WATER-FUL NEWS: Hauser Farms owner and manager Kerry Hauser stands with an irrigation boom in one of his potato fields near Glenore Grove.
WATER-FUL NEWS: Hauser Farms owner and manager Kerry Hauser stands with an irrigation boom in one of his potato fields near Glenore Grove. Dominic Elsome

Water security funding a positive step but questions remain

THE future might be looking brighter for local farmers, with the first meaningful step taken towards ensuring water security in the Lockyer Valley and Somerset regions.

The State Government has announced a $1.4 million grant for a water security business case, and Hauser Farms owner and manager Kerry Hauser said it's been a long time coming.

"We've been waiting for years for something like this. As long it gets us there, it'll be great,” Mr Hauser said.

He said while it was just the first step of many, he hoped the process would now gather steam and move forward quickly.

"I certainly hope it will snowball and get some momentum and deliver some sort of outcome that will give us water security for the future.”

The announcement was timely given the drought crisis that the region, along with much of Queensland, is currently facing.

Water sources are critically low, with Lake Clarendon sitting at just 0.5 per cent capacity while Lake Dyer near Laidley is not much better at 3.8 per cent.

Mr Hauser said while the pipeline wouldn't be the magic bullet that saved farmers this time, it was vital for future droughts.

"It will get us into a lot better situation coming into the next drought - it's not going to be here to save us this time,” he said.

"And there's plenty of opportunities to grow more for the valley so it's not just to drought-proof us, it's to give us water for the future and for growth.”

Despite the positive step, questions still remain on how the project will operate and particularly the cost of any water provided.

"I do have some concerns over the cost of it - it's hard to put a price on it until we know how it's going to be delivered, whether it's under pressure, what the reliability is and what quality it is,” Mr Hauser said.

"I would hope that this round, because you've got so many people involved with it and actual users of the water - it can be targeted to what we actually need.”

He also implored businesses in the region who might not think they have a vested interest to get involved with the process.

"There are a lot of local businesses that don't really know what's going on here, and a lack of water (means) they'll have to scale down, and if there's more water well it lets their business grow with certainty as well,” Mr Hauser said.

"I'd like all the local businesses to be more aware of what's happening.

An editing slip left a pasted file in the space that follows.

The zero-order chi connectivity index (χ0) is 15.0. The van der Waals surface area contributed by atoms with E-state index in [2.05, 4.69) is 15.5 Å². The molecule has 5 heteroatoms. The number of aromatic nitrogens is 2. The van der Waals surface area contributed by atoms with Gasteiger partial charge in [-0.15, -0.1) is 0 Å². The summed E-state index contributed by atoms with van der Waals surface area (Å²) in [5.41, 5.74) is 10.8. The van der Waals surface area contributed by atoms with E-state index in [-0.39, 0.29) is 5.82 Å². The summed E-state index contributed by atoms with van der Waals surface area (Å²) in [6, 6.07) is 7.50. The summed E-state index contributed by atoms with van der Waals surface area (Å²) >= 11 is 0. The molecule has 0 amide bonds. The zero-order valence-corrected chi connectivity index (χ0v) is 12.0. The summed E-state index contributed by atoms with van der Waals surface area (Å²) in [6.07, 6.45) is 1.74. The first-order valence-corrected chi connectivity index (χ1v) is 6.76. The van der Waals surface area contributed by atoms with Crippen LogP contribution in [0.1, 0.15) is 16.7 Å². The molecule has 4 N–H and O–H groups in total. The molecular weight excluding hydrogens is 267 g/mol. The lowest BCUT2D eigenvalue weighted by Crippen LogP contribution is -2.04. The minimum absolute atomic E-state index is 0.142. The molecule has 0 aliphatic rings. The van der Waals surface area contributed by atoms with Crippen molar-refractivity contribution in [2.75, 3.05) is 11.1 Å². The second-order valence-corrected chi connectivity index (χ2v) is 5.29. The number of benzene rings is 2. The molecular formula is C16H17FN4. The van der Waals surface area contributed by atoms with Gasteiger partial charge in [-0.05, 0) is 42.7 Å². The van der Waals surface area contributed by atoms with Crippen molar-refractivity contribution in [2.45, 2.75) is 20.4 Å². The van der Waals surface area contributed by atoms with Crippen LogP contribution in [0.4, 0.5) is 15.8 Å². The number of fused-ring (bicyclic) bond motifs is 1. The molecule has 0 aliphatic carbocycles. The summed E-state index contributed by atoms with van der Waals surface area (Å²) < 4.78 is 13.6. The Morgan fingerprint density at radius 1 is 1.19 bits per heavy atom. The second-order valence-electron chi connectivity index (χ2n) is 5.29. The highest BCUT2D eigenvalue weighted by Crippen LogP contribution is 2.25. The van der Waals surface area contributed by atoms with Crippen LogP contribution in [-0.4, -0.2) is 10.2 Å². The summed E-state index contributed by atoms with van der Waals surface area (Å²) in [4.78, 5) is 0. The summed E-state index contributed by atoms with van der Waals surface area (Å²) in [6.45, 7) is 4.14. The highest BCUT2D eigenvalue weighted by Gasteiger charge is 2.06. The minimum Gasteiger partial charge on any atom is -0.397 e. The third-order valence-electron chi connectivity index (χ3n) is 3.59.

"Some of them really realise the impacts of what farmers can do for their business - others don't.”

Water security will benefit more than just farmers

POSITIVE: Lockyer Valley and Somerset Water Collaborative Chair Stephen Robertson and Lockyer Valley Regional Council Mayor Tanya Milligan said the announcement of $1.4 million in funding for water security in the region was an exciting step forward.
POSITIVE: Lockyer Valley and Somerset Water Collaborative Chair Stephen Robertson and Lockyer Valley Regional Council Mayor Tanya Milligan said the announcement of $1.4 million in funding for water security in the region was an exciting step forward. Dominic Elsome

The hard work starts now according to Lockyer Valley and Somerset Water Collaborative, after last week's grant announcement.

The Collaborative's Chair Stephen Robertson said work on the business case, made possible by the Queensland Government's funding, would start as soon as possible but it was vital for water users to get involved.

"It's critical that they [farmers] are involved after all they're the ones that will benefit from any new water supply and it's the farmers themselves that know, more than anyone else, the price they're prepared to pay for water and how much it is that they need,” Mr Robertson said.

"That's essential information if we are to prove this business case.”

Lockyer Valley Regional Council Mayor Tanya Milligan said the water pipeline project would benefit more than just farmers in the region.

"It's a real win-win - not just for farmers but for the likes of mums and dads, it's about tourism, it's about business and it's about really just saying we're open for business... and there's opportunity and potential here,” Cr Milligan said.

She added while the pipeline wouldn't be the fix for the region's current drought crisis, now was the time to be planning for the next drought and ensuring adequate water supplies are available.

"We've had droughts before - I think we need to be stepping up and making some decisions now because when it does rain, and it will eventually rain, there will come a time when our community will be in the same position again,” she said.

"So it really is important for us to be do that planning, and I really commending the state government for recognising that.”


Agriculture vital for Valley life

Agriculture vital for Valley life

Dirty hands make a great days hard work

Residents putting lid on plastic waste and earning change

Residents putting lid on plastic waste and earning change

The scheme has been running since the start of November.

Apprentices race for maiden cup

Apprentices race for maiden cup

Battle of the best for apprentice jockeys

Local Partners